Julie has been working for ImROC since its inception 15 years ago, she has also worked as a nurse, a service manager, in universities as a researcher and as a course leader; she has been a trustee of a number of voluntary sector groups and co-editor of mental health journals.  Julie has also used mental health services on and off over the past 45 years.  All of these experiences drive Julie’s passion to improve the expectations and experiences of people who find themselves struggling with their mental health. Julie has published extensively on the subject or Recovery, inclusion, and participation/coproduction.


Mike Slade (University of Nottingham, UK)

Professor Mike Slade is Professor of Mental Health Recovery and Social Inclusion at University of Nottingham. His main research interests are recovery-focused and outcome-focused mental health services, including Recovery Colleges, lived experience narratives, citizen science, wellbeing, needs assessment and developing measures, e.g. INSPIRE, Camberwell Assessment of Need, Threshold Assessment Grid. He has written over 300 academic articles and published 15 books, including Personal Recovery and Mental Illness (2009), Partnering for Recovery in Mental Health (2014), Positive Psychotherapy for Psychosis (2017), Wellbeing, Recovery and Mental Health (2017) and Camberwell Assessment of Need, 2nd edition (2020). His 15 free booklets include Making Recovery a Reality (2008), REFOCUS: Promoting recovery in community mental health services, 2nd edition (2011), 100 Ways to Support Recovery, 2nd edition (2013), The empirical evidence about recovery (2015) and The Business Case for Recovery (2017), all downloadable at researchintorecovery.com.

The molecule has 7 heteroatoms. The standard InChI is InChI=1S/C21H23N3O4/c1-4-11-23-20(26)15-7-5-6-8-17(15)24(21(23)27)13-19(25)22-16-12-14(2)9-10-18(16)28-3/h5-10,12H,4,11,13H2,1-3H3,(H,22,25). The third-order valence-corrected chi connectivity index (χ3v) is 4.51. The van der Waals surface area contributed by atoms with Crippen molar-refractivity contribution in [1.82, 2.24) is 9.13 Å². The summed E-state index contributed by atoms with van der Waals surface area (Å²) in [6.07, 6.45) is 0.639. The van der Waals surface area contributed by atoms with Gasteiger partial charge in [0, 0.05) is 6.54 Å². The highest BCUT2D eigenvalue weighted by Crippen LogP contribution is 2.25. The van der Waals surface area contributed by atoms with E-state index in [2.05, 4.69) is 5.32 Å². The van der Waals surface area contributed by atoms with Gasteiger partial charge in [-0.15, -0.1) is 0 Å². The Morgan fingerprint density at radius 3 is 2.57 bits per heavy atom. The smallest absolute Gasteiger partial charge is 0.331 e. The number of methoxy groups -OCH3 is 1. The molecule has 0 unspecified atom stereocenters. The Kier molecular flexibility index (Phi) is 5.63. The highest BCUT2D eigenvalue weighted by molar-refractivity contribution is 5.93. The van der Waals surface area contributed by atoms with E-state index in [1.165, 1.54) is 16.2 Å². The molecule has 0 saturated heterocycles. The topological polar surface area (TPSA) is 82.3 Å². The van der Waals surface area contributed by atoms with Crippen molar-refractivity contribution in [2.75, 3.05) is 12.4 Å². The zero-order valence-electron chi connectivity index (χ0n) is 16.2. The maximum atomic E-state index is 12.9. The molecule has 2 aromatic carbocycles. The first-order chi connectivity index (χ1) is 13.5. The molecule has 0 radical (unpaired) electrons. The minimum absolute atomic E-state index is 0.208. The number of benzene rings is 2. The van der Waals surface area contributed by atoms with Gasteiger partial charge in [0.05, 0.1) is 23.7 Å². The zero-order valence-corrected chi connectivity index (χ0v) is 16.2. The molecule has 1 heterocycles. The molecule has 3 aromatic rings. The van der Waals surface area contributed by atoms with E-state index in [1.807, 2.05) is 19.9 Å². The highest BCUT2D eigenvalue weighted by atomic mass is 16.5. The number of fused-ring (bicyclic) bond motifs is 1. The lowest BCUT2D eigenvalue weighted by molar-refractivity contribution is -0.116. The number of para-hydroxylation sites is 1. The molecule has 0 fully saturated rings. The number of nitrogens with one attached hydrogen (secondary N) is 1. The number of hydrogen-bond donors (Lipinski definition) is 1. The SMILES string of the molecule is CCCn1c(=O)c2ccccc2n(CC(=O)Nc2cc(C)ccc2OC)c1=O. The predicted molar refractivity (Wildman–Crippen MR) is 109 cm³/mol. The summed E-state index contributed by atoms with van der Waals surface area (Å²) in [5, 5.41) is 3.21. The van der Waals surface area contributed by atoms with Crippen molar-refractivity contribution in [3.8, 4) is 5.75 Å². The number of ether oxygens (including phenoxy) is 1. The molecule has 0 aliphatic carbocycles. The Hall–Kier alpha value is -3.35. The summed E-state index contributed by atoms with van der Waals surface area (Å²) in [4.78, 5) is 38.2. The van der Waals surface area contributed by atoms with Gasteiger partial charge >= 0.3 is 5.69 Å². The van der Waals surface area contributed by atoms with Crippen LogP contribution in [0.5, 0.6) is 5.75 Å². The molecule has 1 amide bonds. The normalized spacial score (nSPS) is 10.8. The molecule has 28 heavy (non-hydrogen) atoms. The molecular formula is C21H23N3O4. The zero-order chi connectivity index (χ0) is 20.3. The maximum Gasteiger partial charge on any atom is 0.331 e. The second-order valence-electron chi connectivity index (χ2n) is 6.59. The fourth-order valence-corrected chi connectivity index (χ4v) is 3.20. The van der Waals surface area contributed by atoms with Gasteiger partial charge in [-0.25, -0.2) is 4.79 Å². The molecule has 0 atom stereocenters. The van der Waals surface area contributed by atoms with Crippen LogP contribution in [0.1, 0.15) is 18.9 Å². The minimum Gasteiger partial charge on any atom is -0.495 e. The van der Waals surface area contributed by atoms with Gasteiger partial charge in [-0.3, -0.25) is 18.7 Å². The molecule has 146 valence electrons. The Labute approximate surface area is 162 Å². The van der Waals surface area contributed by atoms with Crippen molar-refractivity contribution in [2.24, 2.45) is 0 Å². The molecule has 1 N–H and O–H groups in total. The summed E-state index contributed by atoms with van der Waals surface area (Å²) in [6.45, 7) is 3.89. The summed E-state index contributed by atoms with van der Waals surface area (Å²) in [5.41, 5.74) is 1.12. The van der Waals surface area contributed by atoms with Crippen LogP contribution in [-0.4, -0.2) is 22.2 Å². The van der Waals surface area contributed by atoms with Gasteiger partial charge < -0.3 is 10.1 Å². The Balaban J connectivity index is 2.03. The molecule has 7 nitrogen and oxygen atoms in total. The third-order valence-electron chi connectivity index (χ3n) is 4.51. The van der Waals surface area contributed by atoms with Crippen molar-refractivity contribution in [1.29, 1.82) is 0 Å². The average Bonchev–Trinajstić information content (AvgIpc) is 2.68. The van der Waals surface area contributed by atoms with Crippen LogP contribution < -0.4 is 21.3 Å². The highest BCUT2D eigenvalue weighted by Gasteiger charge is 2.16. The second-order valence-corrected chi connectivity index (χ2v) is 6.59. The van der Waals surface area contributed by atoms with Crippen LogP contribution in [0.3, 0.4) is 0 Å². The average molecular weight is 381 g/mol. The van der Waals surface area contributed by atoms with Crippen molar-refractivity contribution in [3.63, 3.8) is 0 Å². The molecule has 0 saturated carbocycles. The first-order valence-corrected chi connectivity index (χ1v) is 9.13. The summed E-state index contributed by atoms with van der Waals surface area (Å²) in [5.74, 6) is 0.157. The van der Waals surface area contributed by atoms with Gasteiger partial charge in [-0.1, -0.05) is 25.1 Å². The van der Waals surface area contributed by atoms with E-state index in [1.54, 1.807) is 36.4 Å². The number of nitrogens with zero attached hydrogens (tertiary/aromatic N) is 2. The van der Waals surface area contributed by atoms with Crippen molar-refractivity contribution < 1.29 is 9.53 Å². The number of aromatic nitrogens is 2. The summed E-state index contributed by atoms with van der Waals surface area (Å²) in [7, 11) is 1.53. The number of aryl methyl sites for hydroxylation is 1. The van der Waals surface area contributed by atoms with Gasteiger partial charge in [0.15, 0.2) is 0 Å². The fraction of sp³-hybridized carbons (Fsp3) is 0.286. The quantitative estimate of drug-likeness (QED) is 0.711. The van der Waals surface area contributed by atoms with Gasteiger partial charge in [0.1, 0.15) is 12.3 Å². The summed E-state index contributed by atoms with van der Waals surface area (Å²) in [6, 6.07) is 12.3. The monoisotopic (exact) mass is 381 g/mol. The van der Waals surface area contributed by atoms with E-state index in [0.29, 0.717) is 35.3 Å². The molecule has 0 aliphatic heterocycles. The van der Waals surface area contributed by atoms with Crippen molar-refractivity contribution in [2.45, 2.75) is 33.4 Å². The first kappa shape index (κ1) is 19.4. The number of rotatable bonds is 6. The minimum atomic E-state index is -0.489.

Jijian Vronka (University of Windsor, Canada)

Dr. Jijian Voronka is Associate Professor and current program coordinator for the Disability Studies Program at the University of Windsor, Ontario, Canada. Her teaching uses Critical Disability Studies perspectives to elucidate confluences of power that affect disabled people in everyday, community, and institutional life. Her research uses Mad Studies and survivor research methodologies to explore disability inclusion strategies and their consequences, the politics of peer work, narrating madness, and sites of public confinement for street-involved communities. Her work prioritizes mental health service user knowledge production through service user-led, community-based, discursive, and narrative inquiry.


Shearer West (Vice-Chancellor and President, University of Nottingham)

Professor Shearer West, CBE is Vice-Chancellor and President of the University of Nottingham.

She has held a number of significant leadership roles in higher education, including Head of the School of Historical Studies at the University of Birmingham, Head of the Humanities Division at Oxford University and Deputy Vice-Chancellor at the University of Sheffield.  She was also Director of Research at the Arts and Humanities Research Council where she chaired the Research Directors Group for Research Councils UK (now UKRI).

As Professor of Art History, she has authored and edited many articles and nine books. She is a Fellow of the Royal Society of Arts, the Higher Education Academy and the Royal Historical Society, and has held two visiting Fellowships at Yale University.